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Thread: Sales pop a wheelie as motorcycles get naked

  1. #1
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    Riders go for sport bikes stripped of plastic fairings

    By Earle Eldridge | Mar 31, 2004 | 547 words, 0 images
    Motorcycles are getting undressed.

    The industry is buzzing about "naked bikes," high-performance sport motorcycles that are stripped of the large, colorful and curvy plastic moldings called fairings mounted around the engine, frame and underbody of most sport bikes.

    From 1998 to 2002, naked bike sales jumped 111%, making it the fastest-growing segment, according to Discover Today's Motorcycling , the media arm of the Motorcycle Industry Council. Traditional sport bike sales rose 88% during the same period.

    Overall, motorcycle sales were up 6.4% to 996,000 last year from 2002, the 11th consecutive yearly sales increase. U.S. motorcycle sales peaked at 1.5 million in 1973.

    "Virtually every major bikemaker has some form of a naked bike in their lineup," says David Edwards, editor-in-chief of Cycle World magazine. "You've got a lot of guys buying naked bikes because they want something with better performance than a standard bike but not as flashy as a sport bike."

    Sport bikes, mainly Japanese models from Honda, Suzuki, Kawasaki and Yamaha, mimic racing bikes that have plastic fairings, low handle bars and foot pegs designed so the rider can almost lie down over the gas tank as the bike speeds over 100 miles an hour. The fairings improve airflow around the bike and give it a solid, flashy, one-piece look.

    Sport bikers often buy colorful leather riding suits, helmets and boots to match their bike. And movies, such as the upcoming Torque , starring rapper/actor Ice Cube, have glamorized sport bikes.

    Naked-bike lovers don't like the colorful fairings because they cover the high-tech engine, frame and suspension hardware, which they want to highlight. And if a sport bike rider takes a spill, replacing the fairings costs at least $2,000.

    Greg Anderson of Elk River, Minn., says he had a Honda sport bike but may soon get a naked bike. "It's a machine. I like to see that it is a motorcycle and see the moving parts."

    Naked bikes offer nearly the same performance as sport bikes but cost less. Insurance is often cheaper, and the bike's riding position is more comfortable. This year, Honda unveiled its 599 model, a naked bike version of the CBR600RR sport bike. The 599 costs $7,099 compared with $8,599 for the CBR600RR, even though they have basically the same engine. Last year, Yamaha introduced the Z1, an $8,699 naked-bike version of the $10,699 R1 sport bike.

    Japanese makers have only recently joined the naked bike scene behind makers like Buell and Triumph.

    While sport bikes typically get the best technology from the racetrack, such as aluminum frames and quality brakes, naked bikes are getting some of the same technology.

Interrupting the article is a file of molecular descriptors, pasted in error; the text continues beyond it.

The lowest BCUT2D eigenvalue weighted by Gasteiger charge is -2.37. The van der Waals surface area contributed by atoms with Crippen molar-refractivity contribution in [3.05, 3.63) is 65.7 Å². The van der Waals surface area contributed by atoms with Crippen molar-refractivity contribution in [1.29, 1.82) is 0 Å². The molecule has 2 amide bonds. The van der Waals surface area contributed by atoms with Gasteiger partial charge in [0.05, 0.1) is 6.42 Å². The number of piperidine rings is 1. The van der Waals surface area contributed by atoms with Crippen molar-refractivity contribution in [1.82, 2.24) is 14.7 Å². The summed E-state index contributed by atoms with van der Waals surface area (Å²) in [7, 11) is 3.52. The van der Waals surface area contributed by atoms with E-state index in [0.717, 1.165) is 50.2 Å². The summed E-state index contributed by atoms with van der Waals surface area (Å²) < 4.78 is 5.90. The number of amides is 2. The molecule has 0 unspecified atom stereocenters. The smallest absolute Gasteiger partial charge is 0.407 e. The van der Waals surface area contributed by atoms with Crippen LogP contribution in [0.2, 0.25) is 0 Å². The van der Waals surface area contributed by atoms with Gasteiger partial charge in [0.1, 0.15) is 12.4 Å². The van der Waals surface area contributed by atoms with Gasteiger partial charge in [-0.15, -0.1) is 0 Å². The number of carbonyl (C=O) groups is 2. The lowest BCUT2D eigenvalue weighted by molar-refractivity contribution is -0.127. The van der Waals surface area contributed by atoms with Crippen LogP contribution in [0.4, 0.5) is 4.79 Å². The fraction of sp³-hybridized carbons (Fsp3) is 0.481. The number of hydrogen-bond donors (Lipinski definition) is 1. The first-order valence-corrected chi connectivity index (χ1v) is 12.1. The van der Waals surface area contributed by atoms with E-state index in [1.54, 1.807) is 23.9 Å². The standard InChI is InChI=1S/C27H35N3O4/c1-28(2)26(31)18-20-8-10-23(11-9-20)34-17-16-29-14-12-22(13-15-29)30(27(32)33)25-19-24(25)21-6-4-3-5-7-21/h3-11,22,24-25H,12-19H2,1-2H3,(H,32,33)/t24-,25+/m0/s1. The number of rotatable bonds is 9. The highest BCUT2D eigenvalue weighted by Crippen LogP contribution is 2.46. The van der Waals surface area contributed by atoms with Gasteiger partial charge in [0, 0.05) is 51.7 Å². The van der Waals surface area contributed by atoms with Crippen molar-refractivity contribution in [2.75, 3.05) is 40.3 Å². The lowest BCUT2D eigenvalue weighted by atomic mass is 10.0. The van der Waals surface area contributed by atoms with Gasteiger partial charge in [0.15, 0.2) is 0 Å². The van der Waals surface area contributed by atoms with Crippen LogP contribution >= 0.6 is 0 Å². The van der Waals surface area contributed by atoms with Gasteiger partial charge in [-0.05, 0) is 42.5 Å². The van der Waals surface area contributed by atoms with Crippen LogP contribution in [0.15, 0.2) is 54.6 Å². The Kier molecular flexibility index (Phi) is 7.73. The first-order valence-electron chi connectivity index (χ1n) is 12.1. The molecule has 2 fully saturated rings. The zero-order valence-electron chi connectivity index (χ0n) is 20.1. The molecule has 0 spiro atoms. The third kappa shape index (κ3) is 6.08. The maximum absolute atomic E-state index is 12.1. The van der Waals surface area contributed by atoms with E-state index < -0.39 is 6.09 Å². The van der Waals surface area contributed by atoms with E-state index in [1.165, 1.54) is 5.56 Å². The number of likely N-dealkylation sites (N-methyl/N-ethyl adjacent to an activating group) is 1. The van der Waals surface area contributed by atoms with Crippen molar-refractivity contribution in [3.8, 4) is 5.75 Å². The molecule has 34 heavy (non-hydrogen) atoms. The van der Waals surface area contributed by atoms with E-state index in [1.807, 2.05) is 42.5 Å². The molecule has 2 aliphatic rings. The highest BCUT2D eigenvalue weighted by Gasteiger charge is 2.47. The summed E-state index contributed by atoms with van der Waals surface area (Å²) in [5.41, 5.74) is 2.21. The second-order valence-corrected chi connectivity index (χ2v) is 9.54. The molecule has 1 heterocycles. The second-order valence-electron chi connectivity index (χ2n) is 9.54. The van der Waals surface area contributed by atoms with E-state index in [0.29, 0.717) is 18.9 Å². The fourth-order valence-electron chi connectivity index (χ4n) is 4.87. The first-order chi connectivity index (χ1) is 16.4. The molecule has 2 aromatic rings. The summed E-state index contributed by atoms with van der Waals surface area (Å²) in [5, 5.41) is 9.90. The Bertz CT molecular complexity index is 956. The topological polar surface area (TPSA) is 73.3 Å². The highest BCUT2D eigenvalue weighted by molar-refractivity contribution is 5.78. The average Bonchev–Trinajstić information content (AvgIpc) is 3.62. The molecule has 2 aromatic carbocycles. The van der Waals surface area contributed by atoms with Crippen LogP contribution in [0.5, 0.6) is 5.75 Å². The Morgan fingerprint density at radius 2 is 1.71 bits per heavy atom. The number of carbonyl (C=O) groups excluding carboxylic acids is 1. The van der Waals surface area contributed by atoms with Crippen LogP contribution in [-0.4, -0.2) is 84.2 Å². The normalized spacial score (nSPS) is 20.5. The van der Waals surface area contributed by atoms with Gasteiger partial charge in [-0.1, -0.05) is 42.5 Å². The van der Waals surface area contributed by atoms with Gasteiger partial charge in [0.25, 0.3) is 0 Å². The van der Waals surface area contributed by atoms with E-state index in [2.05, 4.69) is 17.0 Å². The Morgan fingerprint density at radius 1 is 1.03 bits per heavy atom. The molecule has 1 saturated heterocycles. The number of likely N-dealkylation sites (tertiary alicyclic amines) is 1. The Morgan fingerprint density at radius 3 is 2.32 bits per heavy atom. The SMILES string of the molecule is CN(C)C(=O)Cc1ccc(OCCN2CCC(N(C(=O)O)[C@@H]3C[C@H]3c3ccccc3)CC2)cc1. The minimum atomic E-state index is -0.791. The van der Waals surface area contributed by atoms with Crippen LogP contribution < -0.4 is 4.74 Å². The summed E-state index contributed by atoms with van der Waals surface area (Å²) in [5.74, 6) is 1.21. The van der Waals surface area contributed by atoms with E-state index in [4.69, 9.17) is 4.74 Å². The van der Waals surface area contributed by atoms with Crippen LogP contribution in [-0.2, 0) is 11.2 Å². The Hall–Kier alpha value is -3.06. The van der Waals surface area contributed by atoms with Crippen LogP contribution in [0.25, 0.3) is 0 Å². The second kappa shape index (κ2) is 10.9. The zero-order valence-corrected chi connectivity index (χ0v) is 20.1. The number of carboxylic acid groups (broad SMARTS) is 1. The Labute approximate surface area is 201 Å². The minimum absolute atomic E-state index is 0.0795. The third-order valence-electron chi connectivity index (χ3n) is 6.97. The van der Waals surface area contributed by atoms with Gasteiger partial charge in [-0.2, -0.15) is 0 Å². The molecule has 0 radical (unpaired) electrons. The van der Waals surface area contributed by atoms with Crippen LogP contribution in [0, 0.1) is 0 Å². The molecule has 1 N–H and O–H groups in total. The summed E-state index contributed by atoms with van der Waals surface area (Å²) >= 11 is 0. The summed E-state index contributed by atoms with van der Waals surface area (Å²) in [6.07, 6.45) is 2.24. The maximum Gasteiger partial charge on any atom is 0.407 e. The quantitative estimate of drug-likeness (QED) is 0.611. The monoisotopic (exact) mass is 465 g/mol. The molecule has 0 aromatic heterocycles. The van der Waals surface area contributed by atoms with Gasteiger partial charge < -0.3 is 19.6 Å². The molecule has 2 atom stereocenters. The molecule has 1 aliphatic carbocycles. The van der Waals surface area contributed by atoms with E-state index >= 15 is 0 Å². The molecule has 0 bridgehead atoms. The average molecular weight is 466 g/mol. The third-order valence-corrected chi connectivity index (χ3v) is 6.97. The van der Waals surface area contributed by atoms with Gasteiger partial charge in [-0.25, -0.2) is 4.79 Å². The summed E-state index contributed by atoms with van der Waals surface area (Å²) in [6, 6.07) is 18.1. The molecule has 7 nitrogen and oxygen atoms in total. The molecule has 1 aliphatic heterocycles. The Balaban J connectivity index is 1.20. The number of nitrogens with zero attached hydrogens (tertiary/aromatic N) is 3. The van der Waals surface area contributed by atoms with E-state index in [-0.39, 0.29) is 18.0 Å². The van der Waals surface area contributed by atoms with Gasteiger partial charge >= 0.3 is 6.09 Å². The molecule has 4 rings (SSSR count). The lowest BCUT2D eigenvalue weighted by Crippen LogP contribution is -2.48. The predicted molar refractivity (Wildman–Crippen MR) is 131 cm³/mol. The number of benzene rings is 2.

"We wanted to show off the technology," says Erik Buell, head of Buell Motorcycle, which has led the trend. "We wanted to show the very expensive suspension and brakes."

    "People are a little tired of the replica racers (sport bikes)," says Todd Andersen, vice president of Triumph Motorcycles (America). "The ergonomics of replica racers are great if you're on the racetrack but not so great on the street."

    Naked bikes "speak to a lot of motorcyclists not only because of the styling and technology but because of their riding comfort," says Ty van Hooydonk, spokesman for Discover Today's Motorcycling .

    Source - © Copyright 2004 USA TODAY, a division of Gannett Co. Inc.

  2. #2
    This is a pretty interesting article. Buells are definitely "naked" bikes, but they are still the best of them. They show they were designed to be that way. Most other naked bikes look like they are missing their fairings.

  3. #3
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    Yeah, but a Firebolt doesn't look that bad with a set of race fairings on it :)

  4. #4
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    I've seen a few Lightnings with the Firebolt tail section. I kind of like the hybrid buell.

  5. #5
    Buells do like sweet with the full fairings. I am a sportbike guy so the naked thing is usually not by sort of thing. However, a buell was made to be naked, and covering it up, is just not right. (Unless you are racing)

  6. #6
    Naked motorcycles are the best.

  7. #7
    I have to agree, to an extent. Most sportbikes that are designed with fairing don't look right unless you work at it and get things tucked away. Buells are ready to go and look fabulous!

  8. #8
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    Thius is a great story. I also only agree to an extent.



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